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May 11, 2012, Friday

The West and Turkey

For quite a while, Turkey existed in a closed system under the administration of a totalitarian government.

Its image, which appeared to have been altered and was analogous to Western democracies -- with membership in NATO and the Western club -- allowed for its totalitarian and statist structure to be tolerated. As a matter of fact, even with these Western characteristics the sins that were embroidered within the country were either ignored or were encouraged as a means of combating communism during the Cold War period.

As a matter of fact we already know this: The West and the US regarded the coups staged by “the watchman of modernity and secularism” in Turkey, the Turkish Armed Forces (TSK), sympathetically. During the Cold War the struggle was quite intense and losing Turkey as an ally could not even be imagined. Yes, the coups and the human rights violations that took place during the coups were against Western democratic values, but the values were rethought in relation to realpolitik.  Additionally another important aspect of Turkish coups remained. The Turkish military staged coups, but unlike Asian or African countries, the military did not remain in power. After “warding off danger,” the country’s leadership immediately returned to “civil” leadership. The coup-stagers appeared so sincere that no matter what resulted from the coup, Westerners could soothe their consciences.

Today in Europe and America there are strategic research foundations studying Turkey and receiving millions of dollars and euros for the information they collect. But despite all this research it is clear they still look at Turkey through Kemalist and colonial eyes. At the very least this perspective allows certain effects of the country’s history of coups to remain effective to a large extent.

A ‘conservative’ protest

Recently, as a form of protest regarding the privatization of the İstanbul municipal theater, an anti-government artist took to the stage and put on a show to criticize the government at an awards ceremony. This person approached the stage outfitted in a “special” costume; he was dressed in what could be described as exaggerated conservative garb. Wearing pants that did not cover his white socks, a white, collarless shirt buttoned up to his throat and with his moustache groomed in a special shape, this man arrived on the stage. Showing great care, he didn’t shake the female presenter’s hand and instead of shaking her hand he snatched his hand away, placing it on his chest (a practice of mostly conservative men). During his speech he said he was merely a street cleaner for the municipality and did not know how he had found himself inserted into theater administration. In his own way he was criticizing the government’s most recent reorganization of the theater.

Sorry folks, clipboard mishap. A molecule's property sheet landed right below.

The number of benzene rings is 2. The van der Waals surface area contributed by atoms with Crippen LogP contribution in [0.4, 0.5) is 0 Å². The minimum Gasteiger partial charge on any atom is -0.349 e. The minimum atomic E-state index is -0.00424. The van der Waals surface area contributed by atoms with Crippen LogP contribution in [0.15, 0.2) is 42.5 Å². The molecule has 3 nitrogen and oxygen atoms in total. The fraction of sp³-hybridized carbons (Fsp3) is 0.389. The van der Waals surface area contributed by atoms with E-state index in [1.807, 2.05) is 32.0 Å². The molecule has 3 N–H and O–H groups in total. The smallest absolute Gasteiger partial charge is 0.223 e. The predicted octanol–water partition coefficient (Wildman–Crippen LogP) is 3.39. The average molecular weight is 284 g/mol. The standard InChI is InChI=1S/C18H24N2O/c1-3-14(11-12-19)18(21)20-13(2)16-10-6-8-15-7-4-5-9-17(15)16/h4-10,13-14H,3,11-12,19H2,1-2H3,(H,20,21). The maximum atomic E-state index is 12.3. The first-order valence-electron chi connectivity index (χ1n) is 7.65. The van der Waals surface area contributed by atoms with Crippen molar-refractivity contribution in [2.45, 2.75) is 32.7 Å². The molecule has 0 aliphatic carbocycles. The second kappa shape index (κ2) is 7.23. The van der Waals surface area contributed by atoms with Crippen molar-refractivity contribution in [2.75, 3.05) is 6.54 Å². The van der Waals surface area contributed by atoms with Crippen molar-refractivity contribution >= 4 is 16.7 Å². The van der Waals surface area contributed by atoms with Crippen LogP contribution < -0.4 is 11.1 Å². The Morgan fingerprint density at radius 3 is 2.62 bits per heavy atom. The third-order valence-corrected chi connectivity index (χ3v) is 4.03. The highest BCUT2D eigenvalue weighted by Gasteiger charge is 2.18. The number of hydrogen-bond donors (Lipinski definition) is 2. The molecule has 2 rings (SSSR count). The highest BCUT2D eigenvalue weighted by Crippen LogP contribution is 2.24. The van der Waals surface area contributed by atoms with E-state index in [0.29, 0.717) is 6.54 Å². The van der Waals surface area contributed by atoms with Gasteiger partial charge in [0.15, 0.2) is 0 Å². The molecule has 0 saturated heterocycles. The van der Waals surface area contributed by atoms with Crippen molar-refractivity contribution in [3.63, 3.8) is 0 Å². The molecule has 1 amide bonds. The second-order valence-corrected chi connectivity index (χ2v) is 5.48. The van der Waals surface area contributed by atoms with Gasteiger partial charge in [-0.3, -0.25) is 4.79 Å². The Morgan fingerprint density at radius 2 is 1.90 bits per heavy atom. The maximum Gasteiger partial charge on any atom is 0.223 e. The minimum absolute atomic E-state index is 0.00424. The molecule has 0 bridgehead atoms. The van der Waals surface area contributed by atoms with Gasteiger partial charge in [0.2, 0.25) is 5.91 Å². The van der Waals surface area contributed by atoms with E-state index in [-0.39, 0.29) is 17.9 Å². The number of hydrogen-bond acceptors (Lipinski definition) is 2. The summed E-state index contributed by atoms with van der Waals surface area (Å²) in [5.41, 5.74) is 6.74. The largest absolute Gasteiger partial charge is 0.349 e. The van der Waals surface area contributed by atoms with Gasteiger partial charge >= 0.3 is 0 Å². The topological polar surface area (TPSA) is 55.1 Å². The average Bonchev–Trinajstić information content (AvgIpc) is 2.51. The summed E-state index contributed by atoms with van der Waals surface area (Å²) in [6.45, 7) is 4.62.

When my friend criticized the artist’s protest he said, “Here we can see how the Kemalist parts of society see Muslims, but not only Muslims, street cleaners are looked down on as well.” I objected to this. I think the section I explained above regarding the West expresses an anomaly that coincides with the awards show.

With the clothing carefully chosen and the moustache groomed in a certain style, the point being made by this artist does not, in my opinion, express how Muslims are perceived today. It attempted to belittle the dynamic force -- the party in power -- that through the reforms it has led over the past decade has become appreciated by the world, helping Turkey to take a leap forward through the changes it has implemented.

And this was precisely what the problem was. This tragi-comic display was precisely the work of a mind that wanted to see Muslims in this fashion. He didn’t see Muslims this way; he wanted to see them this way. And the frustration was precisely that Muslims were not within the scope that this view of them had confined them; Muslims had in fact become a dynamic force in the change of the country.